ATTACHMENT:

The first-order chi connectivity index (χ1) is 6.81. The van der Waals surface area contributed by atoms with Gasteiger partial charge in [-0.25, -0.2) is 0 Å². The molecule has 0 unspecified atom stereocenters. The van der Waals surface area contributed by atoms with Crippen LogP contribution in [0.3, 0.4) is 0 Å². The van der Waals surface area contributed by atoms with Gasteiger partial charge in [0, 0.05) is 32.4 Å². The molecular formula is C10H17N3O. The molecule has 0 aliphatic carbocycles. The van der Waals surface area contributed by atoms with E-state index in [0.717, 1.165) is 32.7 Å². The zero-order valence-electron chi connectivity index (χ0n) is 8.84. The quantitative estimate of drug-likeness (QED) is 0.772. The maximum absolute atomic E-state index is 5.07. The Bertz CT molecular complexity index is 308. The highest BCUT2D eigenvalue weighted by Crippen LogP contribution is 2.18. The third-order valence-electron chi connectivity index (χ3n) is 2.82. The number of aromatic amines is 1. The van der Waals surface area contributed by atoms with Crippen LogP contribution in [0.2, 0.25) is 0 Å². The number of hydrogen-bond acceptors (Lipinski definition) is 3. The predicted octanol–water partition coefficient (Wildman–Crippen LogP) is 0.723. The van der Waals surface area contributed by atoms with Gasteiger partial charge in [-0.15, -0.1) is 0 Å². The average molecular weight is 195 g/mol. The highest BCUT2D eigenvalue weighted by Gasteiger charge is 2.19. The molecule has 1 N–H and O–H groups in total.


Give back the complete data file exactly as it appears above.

The first-order chi connectivity index (χ1) is 6.81. The van der Waals surface area contributed by atoms with Gasteiger partial charge in [-0.25, -0.2) is 0 Å². The molecule has 0 unspecified atom stereocenters. The van der Waals surface area contributed by atoms with Crippen LogP contribution in [0.3, 0.4) is 0 Å². The van der Waals surface area contributed by atoms with Gasteiger partial charge in [0, 0.05) is 32.4 Å². The molecular formula is C10H17N3O. The molecule has 0 aliphatic carbocycles. The van der Waals surface area contributed by atoms with E-state index in [0.717, 1.165) is 32.7 Å². The zero-order valence-electron chi connectivity index (χ0n) is 8.84. The quantitative estimate of drug-likeness (QED) is 0.772. The maximum absolute atomic E-state index is 5.07. The Bertz CT molecular complexity index is 308. The highest BCUT2D eigenvalue weighted by Crippen LogP contribution is 2.18. The third-order valence-electron chi connectivity index (χ3n) is 2.82. The number of aromatic amines is 1. The van der Waals surface area contributed by atoms with Crippen LogP contribution in [0.2, 0.25) is 0 Å². The number of hydrogen-bond acceptors (Lipinski definition) is 3. The predicted octanol–water partition coefficient (Wildman–Crippen LogP) is 0.723. The van der Waals surface area contributed by atoms with Gasteiger partial charge in [-0.15, -0.1) is 0 Å². The average molecular weight is 195 g/mol. The highest BCUT2D eigenvalue weighted by Gasteiger charge is 2.19. The molecule has 1 N–H and O–H groups in total.